From: Richard B. Johnson @ 2003-11-26 20:17 UTC (permalink / raw)
  To: Jamie Lokier; +Cc: Linus Torvalds, Linux kernel

On Wed, 26 Nov 2003, Jamie Lokier wrote:

> Richard B. Johnson wrote:
> > The actual problem in the production machine involves two absolutely
> > independent tasks that end up using the same shared 'C' runtime
> > library. There should be no interaction between them, none
> > whatsover. However, when they both execute rand(), they interact in
> > bad ways. This interraction occurs on random days at monthly
> > intervals.
>
> On Linux (unlike Windows), there is _no_ interaction between the
> libraries of different tasks.  Neither of them sees changes to the
> other's memory space.
>
> If you are seeing a fault, then there might well be a bug, even a
> kernel bug, but your test program does not illustrate the same problem.
>
> What is the "bad interaction" that you observed at monthly intervals?
> Also a SIGSEGV?
>

Yes. When the call to rand() was replaced with a static-linked
clone it went away.

> > This is likely caused by the failure to use "-s" in the compilation
> > of a shared library function, fixed in subsequent releases.
>
> No, this has nothing to do with it.  Unlike Windows and some embedded
> environments, Linux shared libraries do not have "shared writable data"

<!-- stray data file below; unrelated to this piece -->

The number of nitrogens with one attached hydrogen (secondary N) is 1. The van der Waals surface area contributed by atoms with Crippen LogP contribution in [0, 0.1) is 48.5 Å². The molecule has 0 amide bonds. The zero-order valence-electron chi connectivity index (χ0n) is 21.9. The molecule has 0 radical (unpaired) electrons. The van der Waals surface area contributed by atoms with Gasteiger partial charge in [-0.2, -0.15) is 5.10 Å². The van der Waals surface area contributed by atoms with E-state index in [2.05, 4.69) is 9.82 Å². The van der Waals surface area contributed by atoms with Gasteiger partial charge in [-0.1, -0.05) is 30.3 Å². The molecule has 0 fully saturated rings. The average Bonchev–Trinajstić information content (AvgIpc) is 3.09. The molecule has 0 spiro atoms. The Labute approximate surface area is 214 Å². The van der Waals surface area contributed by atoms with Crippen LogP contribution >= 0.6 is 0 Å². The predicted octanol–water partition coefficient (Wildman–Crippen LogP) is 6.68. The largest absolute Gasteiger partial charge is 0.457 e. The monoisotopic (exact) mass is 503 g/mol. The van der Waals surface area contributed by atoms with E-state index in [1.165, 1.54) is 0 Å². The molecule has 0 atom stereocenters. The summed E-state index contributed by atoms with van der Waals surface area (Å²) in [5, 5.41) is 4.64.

> sections.

Well the libc rand() does something that looks like that.

>
> > So, I allowed rand() to be "interrupted" just as it would be in a
> > context-switch. I simply used a signal handler, knowing quite well
> > that the "interrupt" could occur at any time. [...] What I brought
> > to light was a SIGSEGV that can occur when the shared-library rand()
> > function is "interrupted".
>
> You have made a mistake.  You program shows a different problem to the
> one which you noticed every month or so.
>

The calling rand() from a handler in a newer libc doesn't seg-fault.

> Calling a function from a signal handler while it is being interrupted
> by that handler is _very_ different from tasks context switching.
> They are not similar at all!  (Yes, signals can be used to simulate
> context switches, but not like this!)
>

Not with the emulation. The problem is that rand() uses a thread-
specific pointer to find the seed (history variable), just like
'errno' which isn't really a static variable, but a function
that returns a pointer to a thread-specific integer. If this
is interrupted in a critical section, and that same pointer
is used, that pointer is left pointing to a variable in somebody
else's address space. That same problem is observed to happen when
the same shared runtime library was used by entirely different tasks.

Cheers,
Dick Johnson
Penguin : Linux version 2.4.22 on an i686 machine (797.90 BogoMips).
            Note 96.31% of all statistics are fiction.



^ permalink raw reply	[flat|nested] 14+ messages in thread